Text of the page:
The Young Professional’s Guide to Being Fit-Ish

April 3, 2017

I bought the cute workout clothes. That’s enough, right?

It’s happening. A lot of things are happening. Approaching the one-year anniversary of my first full-time job, my body is changing. While my weight has been consistent, the proportioning of it has not. My muscles are weak, I stay tired, and internal processes aren’t working as they should at 23. All the numbers say I’m fairly healthy – I have a ridiculously low blood pressure all the time, like 106/62 low. Am I even alive?

Frankly, I just don’t feel good. Some of it is mental, emotional – but who doesn’t experience this in a world fraught with overwhelming media? I’m disappointed in my body. I’m not talking about numbers on a scale, pants sizes, or even the overall aesthetic. I’m frustrated with my body’s inability to endure. I am physically weak, and I have to joke that I wouldn’t run from a fire because I CAN’T. I mean, I can, but it’s not pretty. I have no stamina and no ability to recover from muscle soreness when I actually am active. Moreover, I cringe when my friends want to go hiking or bike riding because, frankly, that sounds like my physical hell.

Being frustrated really serves no purpose unless you make a change. So here I am, really trying. Dripping smelly sweat trying. I’ve made some important commitments to myself to make strides toward actual lifestyle changes that allow me to be fit-ish. So for all the other professionals riding my bus of complaints, it’s time to get off.

“I don’t have time.”

Trust me, I know busy. Full time job, part time author-blogger-photographer-fundraiser-volunteer-tutor-freelance web developer-girlfriend-dog mom…should I continue? We are all busy. A coworker reminded me that it’s infinitely easier to take preventative measures for your health than it is to repair damage done. Make the time – even if it’s 20 minutes a day. Heck, multitask your Netflix show with sit-ups, jog in place while dinner is in the oven, you HAVE time.

“I don’t have extra money.”

I didn’t need new workout clothes, I just thought they’d motivate me to get started. (I did snag 4 BRAND NEW pairs of Nike Pro shorts on Poshmark for just $30!) I also couldn’t really fathom spending upwards of $40/month to join 1 of 2 tiny gyms in my small town. Thankfully, I have a living room with a little open space, so that’s where I started. Start with the space you already pay for or go outside if your climate/city permits!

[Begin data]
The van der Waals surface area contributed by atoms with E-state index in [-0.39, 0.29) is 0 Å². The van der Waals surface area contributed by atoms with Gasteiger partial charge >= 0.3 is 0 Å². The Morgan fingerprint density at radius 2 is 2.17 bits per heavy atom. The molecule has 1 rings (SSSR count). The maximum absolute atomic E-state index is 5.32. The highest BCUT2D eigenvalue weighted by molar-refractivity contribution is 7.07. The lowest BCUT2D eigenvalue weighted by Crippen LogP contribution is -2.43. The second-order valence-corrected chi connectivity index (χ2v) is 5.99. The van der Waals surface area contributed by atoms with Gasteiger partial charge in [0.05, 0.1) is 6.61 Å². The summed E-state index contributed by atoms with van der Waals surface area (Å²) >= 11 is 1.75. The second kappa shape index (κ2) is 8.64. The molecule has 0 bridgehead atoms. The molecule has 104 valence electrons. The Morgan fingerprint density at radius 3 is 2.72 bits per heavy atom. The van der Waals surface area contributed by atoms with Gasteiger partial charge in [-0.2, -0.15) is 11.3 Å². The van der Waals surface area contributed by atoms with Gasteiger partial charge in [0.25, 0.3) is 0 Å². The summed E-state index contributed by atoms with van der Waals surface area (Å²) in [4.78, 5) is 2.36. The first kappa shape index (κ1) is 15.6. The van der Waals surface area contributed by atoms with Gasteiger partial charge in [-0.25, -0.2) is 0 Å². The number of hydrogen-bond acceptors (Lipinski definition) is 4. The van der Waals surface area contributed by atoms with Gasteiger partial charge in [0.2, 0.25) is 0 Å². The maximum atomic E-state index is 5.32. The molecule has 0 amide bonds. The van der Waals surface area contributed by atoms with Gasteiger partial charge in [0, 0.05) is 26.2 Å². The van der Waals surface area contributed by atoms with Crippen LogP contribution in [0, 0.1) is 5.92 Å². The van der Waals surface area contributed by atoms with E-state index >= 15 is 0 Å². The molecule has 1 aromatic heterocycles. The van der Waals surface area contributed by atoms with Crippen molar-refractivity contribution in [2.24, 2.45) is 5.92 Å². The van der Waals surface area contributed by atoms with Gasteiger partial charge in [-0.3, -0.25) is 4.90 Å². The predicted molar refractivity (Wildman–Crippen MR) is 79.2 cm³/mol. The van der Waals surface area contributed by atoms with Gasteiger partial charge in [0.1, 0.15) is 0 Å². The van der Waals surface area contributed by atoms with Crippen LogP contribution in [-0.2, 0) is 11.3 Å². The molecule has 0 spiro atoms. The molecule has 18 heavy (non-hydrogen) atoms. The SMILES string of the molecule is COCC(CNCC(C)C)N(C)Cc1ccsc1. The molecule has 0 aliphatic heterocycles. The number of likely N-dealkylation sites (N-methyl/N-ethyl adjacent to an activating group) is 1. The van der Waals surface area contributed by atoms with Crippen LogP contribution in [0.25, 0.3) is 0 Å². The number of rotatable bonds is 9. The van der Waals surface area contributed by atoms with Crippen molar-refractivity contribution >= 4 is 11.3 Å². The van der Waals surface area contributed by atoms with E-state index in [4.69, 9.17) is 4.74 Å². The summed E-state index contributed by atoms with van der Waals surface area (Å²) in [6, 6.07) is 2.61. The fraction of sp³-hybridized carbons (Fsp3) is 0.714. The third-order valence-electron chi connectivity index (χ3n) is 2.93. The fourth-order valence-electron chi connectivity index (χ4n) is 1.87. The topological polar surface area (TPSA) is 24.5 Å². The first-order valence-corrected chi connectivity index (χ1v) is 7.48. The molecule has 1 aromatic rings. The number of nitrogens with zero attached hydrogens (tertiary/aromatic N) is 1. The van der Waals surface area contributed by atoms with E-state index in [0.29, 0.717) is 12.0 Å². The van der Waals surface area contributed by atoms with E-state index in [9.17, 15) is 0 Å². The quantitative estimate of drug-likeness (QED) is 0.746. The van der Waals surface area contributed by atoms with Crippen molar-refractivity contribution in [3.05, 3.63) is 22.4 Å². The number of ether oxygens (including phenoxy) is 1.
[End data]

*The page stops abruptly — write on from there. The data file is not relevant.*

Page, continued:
“I don’t have equipment.”

So far, I’ve used zero equipment. I am a gym N O O B. I’m honestly embarrassed to join a gym because I wouldn’t know where to start past the treadmill and spin bike. I know nothing about weights, presses, or any of those fancy other machines with 15 arms. I know it doesn’t work for everyone, and depends on your goals, but doing workouts that purely use my own body weight for resistance have been a great place to start.

“I don’t want to, but I need to.”

Finding motivation is unique for everyone. IMO, nothing is more motivating than a doctor’s concern for your future health and mobility. Don’t let some aspect of declining health serve as your stimulus to consider your personal fitness.

After pulling together a variety of tips and routines from the interwebs, I determined the following set to be most effective for getting started. I got really sick of seeing sets titled “The BEST workout for X problem area”.  I love all of my body, and want to consider its wellness entirely. HIIT (High intensity interval training) really seemed to cover my bases in working a variety of muscles, being time saving, and requiring no equipment. This set was a tad ambitious considering my most regular exercise was walking my dog or through the grocery store, and the soreness I felt was TOO real. I mean, laughing was a challenge on Day 2. Here we are on Day 7, however, and I’m still going strong and actually feel amazing. Use this list as a starting point for you – I modified it to avoid placing any pressure on my hands because of a pinched nerve in my wrist.

What are your favorite moves for high intensity intervals?

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  • Reply Skylar Wooden April 19, 2017 at 8:36 pm

    This is exactly how I feel, Sarah. I am coming up on two years at my desk job and have recently realized how bad I feel and how much my body has changed. I have been working out for the past few months ever since I noticed. I’ve had all of these thoughts a million times. Thanks for the motivation!

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